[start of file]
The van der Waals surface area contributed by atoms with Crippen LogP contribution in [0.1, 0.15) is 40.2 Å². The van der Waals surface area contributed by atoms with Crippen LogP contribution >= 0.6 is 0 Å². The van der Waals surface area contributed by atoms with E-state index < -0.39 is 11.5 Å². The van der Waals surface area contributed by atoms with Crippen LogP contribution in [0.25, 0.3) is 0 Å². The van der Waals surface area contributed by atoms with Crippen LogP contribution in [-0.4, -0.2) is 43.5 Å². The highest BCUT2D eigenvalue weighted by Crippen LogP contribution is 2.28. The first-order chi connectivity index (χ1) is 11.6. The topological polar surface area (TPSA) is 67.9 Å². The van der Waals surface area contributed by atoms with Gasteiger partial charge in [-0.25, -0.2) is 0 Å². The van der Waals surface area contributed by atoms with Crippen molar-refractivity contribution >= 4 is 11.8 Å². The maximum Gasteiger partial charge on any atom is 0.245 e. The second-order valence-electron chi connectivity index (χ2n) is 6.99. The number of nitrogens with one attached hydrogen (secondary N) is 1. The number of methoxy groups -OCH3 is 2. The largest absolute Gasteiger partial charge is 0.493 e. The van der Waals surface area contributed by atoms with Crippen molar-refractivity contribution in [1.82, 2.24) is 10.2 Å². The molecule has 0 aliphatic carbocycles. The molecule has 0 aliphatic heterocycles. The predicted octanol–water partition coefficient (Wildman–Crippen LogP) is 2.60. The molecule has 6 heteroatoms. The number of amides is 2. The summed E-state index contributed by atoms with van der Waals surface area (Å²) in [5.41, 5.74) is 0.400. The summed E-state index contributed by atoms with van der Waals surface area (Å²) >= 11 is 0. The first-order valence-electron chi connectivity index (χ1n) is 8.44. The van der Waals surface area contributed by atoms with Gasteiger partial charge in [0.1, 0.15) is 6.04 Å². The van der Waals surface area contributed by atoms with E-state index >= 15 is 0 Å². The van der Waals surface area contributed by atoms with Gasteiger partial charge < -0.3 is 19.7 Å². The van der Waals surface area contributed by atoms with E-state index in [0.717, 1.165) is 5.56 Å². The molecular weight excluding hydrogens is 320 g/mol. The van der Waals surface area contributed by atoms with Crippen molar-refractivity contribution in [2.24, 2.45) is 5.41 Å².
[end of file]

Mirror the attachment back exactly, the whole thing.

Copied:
The van der Waals surface area contributed by atoms with Crippen LogP contribution in [0.1, 0.15) is 40.2 Å². The van der Waals surface area contributed by atoms with Crippen LogP contribution >= 0.6 is 0 Å². The van der Waals surface area contributed by atoms with E-state index < -0.39 is 11.5 Å². The van der Waals surface area contributed by atoms with Crippen LogP contribution in [0.25, 0.3) is 0 Å². The van der Waals surface area contributed by atoms with Crippen LogP contribution in [-0.4, -0.2) is 43.5 Å². The highest BCUT2D eigenvalue weighted by Crippen LogP contribution is 2.28. The first-order chi connectivity index (χ1) is 11.6. The topological polar surface area (TPSA) is 67.9 Å². The van der Waals surface area contributed by atoms with Gasteiger partial charge in [-0.25, -0.2) is 0 Å². The van der Waals surface area contributed by atoms with Crippen molar-refractivity contribution >= 4 is 11.8 Å². The maximum Gasteiger partial charge on any atom is 0.245 e. The second-order valence-electron chi connectivity index (χ2n) is 6.99. The number of nitrogens with one attached hydrogen (secondary N) is 1. The number of methoxy groups -OCH3 is 2. The largest absolute Gasteiger partial charge is 0.493 e. The van der Waals surface area contributed by atoms with Crippen molar-refractivity contribution in [1.82, 2.24) is 10.2 Å². The molecule has 0 aliphatic carbocycles. The molecule has 0 aliphatic heterocycles. The predicted octanol–water partition coefficient (Wildman–Crippen LogP) is 2.60. The molecule has 6 heteroatoms. The number of amides is 2. The summed E-state index contributed by atoms with van der Waals surface area (Å²) in [5.41, 5.74) is 0.400. The summed E-state index contributed by atoms with van der Waals surface area (Å²) >= 11 is 0. The first-order valence-electron chi connectivity index (χ1n) is 8.44. The van der Waals surface area contributed by atoms with Gasteiger partial charge in [0.1, 0.15) is 6.04 Å². The van der Waals surface area contributed by atoms with E-state index >= 15 is 0 Å². The van der Waals surface area contributed by atoms with Gasteiger partial charge < -0.3 is 19.7 Å². The van der Waals surface area contributed by atoms with E-state index in [0.717, 1.165) is 5.56 Å². The molecular weight excluding hydrogens is 320 g/mol. The van der Waals surface area contributed by atoms with Crippen molar-refractivity contribution in [2.24, 2.45) is 5.41 Å².